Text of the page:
Will they accept the Savior that you have been modeling or do they need more time? Will they say 'yes' to the Jesus that we know and love or maybe still need to learn more? No matter what the hesitation, if things change, it will be for the better –no matter what. If by some chance they are not open to the idea, please hear me when I say, don't write them off and move on to the next one. KEEP that relationship. KEEP going. KEEP praying. Remember, it's the Lord that draws people, not us. God help us if we aren't around when He is working...


Now, I'll finish with this: Jim Rayburn, the founder of Young Life, once prayed a prayer that honestly, inspired this whole post. (Well, that and a question on Instagram from the great David Withers and Rachel Davy.) I have this very prayer hanging up in my room. it reads:

"Dear Lord,

Give us the teenagers that we may lead them to Thee. Our hearts ache for the millions of young people who remain untouched by the Gospel and for the tragically large proportion of those who have dropped by the wayside and find themselves without spiritual guidance. Help us to give them a chance, oh Gather, a chance to become aware of thy Son's beauty and healing power in the might of your Holy Spirit. Oh, Lord Jesus, give us the teenagers, each one at least long enough for a meaningful confrontation with Thee. We are at best unprofitable servants, but thy grace is sufficient. Oh, God, give us the teenagers. For we love them and know them to be awfully lonely. Dear Lord, give us the teenagers."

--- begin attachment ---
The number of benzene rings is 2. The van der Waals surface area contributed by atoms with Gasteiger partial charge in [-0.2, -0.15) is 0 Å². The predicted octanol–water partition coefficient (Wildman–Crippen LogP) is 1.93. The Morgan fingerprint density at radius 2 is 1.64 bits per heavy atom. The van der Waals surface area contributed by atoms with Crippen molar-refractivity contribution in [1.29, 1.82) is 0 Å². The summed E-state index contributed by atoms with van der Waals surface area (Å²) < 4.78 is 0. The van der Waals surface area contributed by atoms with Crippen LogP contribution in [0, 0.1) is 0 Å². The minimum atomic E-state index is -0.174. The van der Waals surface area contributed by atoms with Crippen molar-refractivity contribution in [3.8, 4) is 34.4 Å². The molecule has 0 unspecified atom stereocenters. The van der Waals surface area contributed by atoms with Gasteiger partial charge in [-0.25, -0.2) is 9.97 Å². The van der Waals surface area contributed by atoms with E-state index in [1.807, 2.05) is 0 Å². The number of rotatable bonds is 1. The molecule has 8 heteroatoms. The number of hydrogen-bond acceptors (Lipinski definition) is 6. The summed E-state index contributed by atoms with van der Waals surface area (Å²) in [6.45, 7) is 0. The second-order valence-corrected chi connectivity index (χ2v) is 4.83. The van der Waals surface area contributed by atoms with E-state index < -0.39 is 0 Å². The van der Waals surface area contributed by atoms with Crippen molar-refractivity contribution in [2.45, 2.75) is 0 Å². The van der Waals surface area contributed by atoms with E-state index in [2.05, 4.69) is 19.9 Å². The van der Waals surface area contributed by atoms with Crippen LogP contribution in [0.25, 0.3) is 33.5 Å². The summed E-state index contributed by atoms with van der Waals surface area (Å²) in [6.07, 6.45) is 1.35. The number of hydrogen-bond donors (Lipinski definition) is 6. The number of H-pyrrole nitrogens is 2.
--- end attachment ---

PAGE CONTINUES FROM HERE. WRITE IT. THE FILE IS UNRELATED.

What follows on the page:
Until next time,